Up front, you get available heated and cooled seats, a tilt and telescopic steering wheel column, an instrument panel with four analog displays — two large tachometer and speedometer readouts and two smaller gas and oil gauges. Positioned in the middle of it all is the requisite digital driver’s information center.
The leather-wrapped steering wheel comes with cruise and auxiliary driver controls. To the left of the steering wheel and fixed to the lower part of the dashboard is the headlamp and drive mode knobs. The latter defaults to “2” for the standard rear-wheel drive.
Also, there are two settings for high and low four-wheel drive. Except for the toughest conditions, you’ll probably stick with the higher 4×4 setting.
Underneath the big and brightly link touchscreen Chevrolet MyLink infotainment display are switches and knobs to access audio, media and navigation. Further below are knobs and switches for the climate control system with additional switches controlling trailering, traction control, bed lighting and hill descent. Moreover, for trucks so equipped, seat heating and cooling switches are also at hand.
At the bottom of the console is an open storage compartment, suitably sized to hold your smartphone. USB, auxiliary and 12-volt outlets are also present. Between the seats is the transmission shifter, two cup holders and yet another open storage area for a smartphone. Open the deep armrest and you will find another USB port.
Although moderately confined, the storage area was sufficient for holding my camera case. At the rear of the console and facing the back seat is an additional open storage space accompanying a pair of charge-only USB ports.
Chevrolet supplies overhead storage, seat lights and illuminated visors. All four doors have storage compartments with drink holders. The truck bed has four tie-down hooks. A pair of tow hooks are up front.
Waiting on Diesel
Passionate Chevrolet fans are cognizant that a 2.8-liter turbo diesel four-cylinder engine will be offered in the Colorado, beginning in 2016. For now, the choices are a pair of gasoline engines. First, you have a 2.5-liter, four-cylinder engine making 200 horsepower and 191 foot-pounds of torque.
Second, you can upgrade to a 3.6-liter, V-6 engine making 305 horsepower and 269 foot-pounds of torque. Both direct injection engines are paired with a six-speed automatic transmission.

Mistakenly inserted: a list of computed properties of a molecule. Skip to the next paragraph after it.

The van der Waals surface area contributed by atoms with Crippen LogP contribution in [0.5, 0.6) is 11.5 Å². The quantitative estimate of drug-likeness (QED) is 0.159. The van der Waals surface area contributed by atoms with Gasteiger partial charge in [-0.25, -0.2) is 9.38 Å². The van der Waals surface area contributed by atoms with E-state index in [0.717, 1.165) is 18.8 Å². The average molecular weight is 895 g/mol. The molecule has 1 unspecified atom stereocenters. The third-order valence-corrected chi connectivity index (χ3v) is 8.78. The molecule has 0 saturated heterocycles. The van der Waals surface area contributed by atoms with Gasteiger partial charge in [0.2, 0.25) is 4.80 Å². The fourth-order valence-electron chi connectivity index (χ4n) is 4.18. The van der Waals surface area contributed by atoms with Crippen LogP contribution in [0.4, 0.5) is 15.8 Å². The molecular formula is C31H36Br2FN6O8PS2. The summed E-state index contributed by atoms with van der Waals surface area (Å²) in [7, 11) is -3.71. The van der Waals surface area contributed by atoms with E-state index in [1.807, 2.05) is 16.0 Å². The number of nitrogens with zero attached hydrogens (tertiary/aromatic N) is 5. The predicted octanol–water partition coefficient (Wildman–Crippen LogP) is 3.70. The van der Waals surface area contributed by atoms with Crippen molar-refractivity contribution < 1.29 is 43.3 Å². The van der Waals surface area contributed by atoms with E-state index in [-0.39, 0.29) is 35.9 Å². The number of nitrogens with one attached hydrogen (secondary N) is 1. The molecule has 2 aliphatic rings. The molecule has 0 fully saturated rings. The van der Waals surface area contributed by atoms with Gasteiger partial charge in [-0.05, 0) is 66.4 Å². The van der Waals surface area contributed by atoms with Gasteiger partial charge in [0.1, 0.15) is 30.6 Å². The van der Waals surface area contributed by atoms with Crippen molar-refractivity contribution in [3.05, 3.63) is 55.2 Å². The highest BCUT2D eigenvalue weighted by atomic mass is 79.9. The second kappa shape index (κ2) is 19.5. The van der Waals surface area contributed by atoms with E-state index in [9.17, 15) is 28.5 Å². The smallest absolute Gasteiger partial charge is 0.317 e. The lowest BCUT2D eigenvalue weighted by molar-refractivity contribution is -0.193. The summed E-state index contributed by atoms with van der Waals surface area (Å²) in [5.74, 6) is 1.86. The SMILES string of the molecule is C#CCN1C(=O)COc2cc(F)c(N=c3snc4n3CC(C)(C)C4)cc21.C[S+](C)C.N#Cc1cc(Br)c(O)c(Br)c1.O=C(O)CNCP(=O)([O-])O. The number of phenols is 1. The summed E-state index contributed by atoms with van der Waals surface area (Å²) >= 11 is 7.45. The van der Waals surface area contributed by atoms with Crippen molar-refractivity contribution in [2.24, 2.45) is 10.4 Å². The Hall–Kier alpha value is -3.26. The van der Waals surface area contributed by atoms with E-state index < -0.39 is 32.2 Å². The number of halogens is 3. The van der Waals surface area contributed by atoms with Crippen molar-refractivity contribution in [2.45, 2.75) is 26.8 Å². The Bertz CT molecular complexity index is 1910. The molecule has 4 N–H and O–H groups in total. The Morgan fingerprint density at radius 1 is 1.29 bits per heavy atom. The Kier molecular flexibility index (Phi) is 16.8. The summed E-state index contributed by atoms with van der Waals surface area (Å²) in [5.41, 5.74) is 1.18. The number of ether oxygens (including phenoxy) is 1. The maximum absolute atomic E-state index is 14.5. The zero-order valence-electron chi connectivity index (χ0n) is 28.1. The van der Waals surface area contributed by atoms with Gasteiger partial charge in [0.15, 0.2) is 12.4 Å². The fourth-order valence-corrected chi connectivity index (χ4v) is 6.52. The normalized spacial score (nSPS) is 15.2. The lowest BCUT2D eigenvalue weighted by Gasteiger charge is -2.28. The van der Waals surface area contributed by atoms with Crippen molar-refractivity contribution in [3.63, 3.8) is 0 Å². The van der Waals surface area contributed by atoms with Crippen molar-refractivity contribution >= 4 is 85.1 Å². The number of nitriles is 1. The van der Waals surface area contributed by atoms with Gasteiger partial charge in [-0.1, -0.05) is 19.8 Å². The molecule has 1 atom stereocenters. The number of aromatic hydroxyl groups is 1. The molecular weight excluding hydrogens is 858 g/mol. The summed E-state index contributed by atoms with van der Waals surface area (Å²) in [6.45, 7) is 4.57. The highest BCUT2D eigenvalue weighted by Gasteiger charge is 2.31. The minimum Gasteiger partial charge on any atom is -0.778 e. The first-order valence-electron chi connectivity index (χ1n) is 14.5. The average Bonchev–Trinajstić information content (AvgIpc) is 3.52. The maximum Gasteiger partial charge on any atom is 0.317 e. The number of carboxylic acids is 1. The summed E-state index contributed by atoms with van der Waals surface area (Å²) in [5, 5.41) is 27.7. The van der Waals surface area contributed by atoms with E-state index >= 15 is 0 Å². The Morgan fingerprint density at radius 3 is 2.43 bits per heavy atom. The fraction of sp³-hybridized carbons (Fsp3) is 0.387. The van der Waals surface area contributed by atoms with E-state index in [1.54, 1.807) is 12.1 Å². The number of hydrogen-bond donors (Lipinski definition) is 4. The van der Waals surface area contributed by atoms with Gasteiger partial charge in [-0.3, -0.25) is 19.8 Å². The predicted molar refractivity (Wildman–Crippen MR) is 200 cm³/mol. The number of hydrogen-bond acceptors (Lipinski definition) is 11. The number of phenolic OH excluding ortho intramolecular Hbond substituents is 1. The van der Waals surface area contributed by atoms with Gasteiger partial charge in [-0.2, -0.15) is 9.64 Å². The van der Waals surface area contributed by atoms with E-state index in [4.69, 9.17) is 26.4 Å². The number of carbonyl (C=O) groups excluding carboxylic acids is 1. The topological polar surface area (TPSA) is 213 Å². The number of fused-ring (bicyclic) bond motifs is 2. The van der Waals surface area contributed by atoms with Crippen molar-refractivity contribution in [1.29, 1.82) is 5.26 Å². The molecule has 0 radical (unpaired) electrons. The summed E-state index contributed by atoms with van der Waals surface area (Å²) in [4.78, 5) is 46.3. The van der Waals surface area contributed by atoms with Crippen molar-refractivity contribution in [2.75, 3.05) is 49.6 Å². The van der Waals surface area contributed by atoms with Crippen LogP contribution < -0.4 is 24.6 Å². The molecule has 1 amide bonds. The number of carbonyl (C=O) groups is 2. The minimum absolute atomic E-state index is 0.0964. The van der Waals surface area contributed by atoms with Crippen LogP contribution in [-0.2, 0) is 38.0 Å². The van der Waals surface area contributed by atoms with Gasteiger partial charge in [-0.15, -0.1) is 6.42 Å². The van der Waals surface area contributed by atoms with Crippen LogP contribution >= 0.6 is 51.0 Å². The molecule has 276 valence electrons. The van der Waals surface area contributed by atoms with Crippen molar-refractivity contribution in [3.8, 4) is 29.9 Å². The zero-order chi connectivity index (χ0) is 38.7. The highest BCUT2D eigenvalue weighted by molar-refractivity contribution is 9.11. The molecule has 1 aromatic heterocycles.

For the test model, the Z71 was outfitted with the V-6 engine. That motor offers very good off the start acceleration and imbues confidence on the road. For much of the time I operated the Colorado in 4×2 mode, switching to 4×4 while traversing gravel roads and for one all-to-brief mud slough passage.
There was no quagmire here: the Colorado trampled through the fen with authority — I didn’t need to shift to a lower gear to traverse the moor.
On the road, the Z71 handles much like any other large truck and that’s a marvelous thing: the Colorado behaves more like a junior Silverado with its high profile, energetic engine and assured handling. The suspension system is aided by an independent arrangement up front and by leaf springs at the rear.
Pickup Truck Quandary
Small pickup truck owners are extremely brand loyal, therefore Toyota Tacoma and Nissan Frontier owners aren’t likely to transition to Chevrolet in significant numbers.
What this truck does is augment Chevrolet’s current offerings, to apprehend previous Colorado and S10 owners, while making a play for Ford Ranger and Dodge (Ram) Dakota owners who no longer have a new model to consider.
Perhaps the most significant question any prospective Colorado owner will ask is this one: should I purchase the Colorado or make the step up to the Silverado? At least with the current models that step is a much smaller one as the two pickup trucks are more alike than they are not.
See Also – Chevrolet Silverado Z71: Top-End Pickup
2015 Chevrolet Colorado Z71 photos copyright Auto Trends Magazine.